Lung Health:

Chronic Cough

Did You Know?

Those who have a persistent cough, wheezy chest or breathlessness should talk to their health-care professional about a spirometry test.

Coughing has a purpose.

It is your body’s way of keeping unwanted stuff from getting into your lungs. Coughing helps clear extra mucus from your airways (small tubes in your lungs). This extra mucus could be caused by smoking, a cold, nasal or sinus problems, a lung infection or a lung disease like asthma or COPD.

A cough may be caused by a condition not related to your lungs, such as heartburn, some medications, or throat irritants (for example, dust, pollution, or chemicals in your workplace or home).

Coughing up blood or thick mucus is not normal. If your cough makes you very tired or light-headed, causes chest or stomach pain, or causes you to wet yourself, you should talk to your health care professional.

What are the different types of cough?
Doctors divide coughing into three groups, based on how long the cough has lasted:

      • acute (coughing less than three weeks),
      • sub-acute (coughing that lasts from three to eight weeks), or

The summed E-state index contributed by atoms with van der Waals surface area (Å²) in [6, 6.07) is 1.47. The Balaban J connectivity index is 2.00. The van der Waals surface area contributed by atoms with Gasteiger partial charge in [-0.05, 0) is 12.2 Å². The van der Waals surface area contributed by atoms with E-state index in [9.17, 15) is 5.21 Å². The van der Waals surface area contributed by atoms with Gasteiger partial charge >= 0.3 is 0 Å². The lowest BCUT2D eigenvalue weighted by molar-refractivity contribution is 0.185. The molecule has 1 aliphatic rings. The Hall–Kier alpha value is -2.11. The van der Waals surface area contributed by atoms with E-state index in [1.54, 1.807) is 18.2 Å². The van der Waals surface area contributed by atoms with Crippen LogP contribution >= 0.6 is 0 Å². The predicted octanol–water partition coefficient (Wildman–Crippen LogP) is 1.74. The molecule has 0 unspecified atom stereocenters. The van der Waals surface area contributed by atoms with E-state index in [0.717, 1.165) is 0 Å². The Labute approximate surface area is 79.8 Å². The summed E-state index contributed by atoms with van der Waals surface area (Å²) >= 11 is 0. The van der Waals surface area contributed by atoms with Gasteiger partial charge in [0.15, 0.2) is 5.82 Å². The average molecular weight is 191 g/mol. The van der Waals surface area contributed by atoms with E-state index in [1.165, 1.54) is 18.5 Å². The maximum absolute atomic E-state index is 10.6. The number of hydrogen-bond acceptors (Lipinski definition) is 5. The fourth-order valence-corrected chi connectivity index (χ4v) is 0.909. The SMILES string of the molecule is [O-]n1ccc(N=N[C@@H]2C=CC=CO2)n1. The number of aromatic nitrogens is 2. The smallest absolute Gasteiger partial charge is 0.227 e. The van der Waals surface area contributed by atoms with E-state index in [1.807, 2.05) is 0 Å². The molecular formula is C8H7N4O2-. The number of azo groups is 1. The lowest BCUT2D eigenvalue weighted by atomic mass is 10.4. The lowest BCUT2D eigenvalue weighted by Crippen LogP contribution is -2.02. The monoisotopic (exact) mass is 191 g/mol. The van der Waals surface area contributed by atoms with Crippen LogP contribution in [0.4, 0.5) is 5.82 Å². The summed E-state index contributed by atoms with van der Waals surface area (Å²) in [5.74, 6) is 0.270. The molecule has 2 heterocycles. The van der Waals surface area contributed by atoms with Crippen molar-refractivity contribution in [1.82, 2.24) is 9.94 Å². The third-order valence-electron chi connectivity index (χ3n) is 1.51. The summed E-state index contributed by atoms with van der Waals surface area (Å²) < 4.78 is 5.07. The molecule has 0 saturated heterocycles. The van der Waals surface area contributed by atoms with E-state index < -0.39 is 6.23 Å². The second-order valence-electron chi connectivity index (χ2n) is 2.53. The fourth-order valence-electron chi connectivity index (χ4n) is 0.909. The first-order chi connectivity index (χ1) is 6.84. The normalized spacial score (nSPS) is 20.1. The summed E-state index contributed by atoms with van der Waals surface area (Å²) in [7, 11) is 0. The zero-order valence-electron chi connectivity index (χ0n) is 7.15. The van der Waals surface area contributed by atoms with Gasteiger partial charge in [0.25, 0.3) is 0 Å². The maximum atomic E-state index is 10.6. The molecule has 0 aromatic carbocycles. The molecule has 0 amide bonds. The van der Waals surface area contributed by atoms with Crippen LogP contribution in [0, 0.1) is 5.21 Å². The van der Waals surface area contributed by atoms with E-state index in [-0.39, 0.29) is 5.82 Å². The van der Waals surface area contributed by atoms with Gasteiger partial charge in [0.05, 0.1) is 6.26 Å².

• chronic (coughing that lasts longer than eight weeks).

Risk Factors

Risk factors for a chronic cough are varied. A chronic cough can indicate COPD (especially if you are over the age of 40 and are a current or previous smoker) or other lung diseases.

Management of a chronic cough will depend on the cause of the cough. Consult your health care professional to determine the cause of your cough.

1 in 5 New Brunswickers live with COPD

Simple Test

For informational purposes only. It should not replace a complete medical examination by a health care professional.


Do you cough regularly?


Do you regularly cough up phlegm?


Do even simple household chores make you breathless?


Do you have wheezing when you exercise, or at night?


Do you get frequent colds that persist longer than those of other people you know?

If you answered “yes” to one or more of these questions, you may have symptoms of COPD, or another lung disease.

Consult your health care professional and ask for a spirometry test.

Page Last Updated: 28/02/2023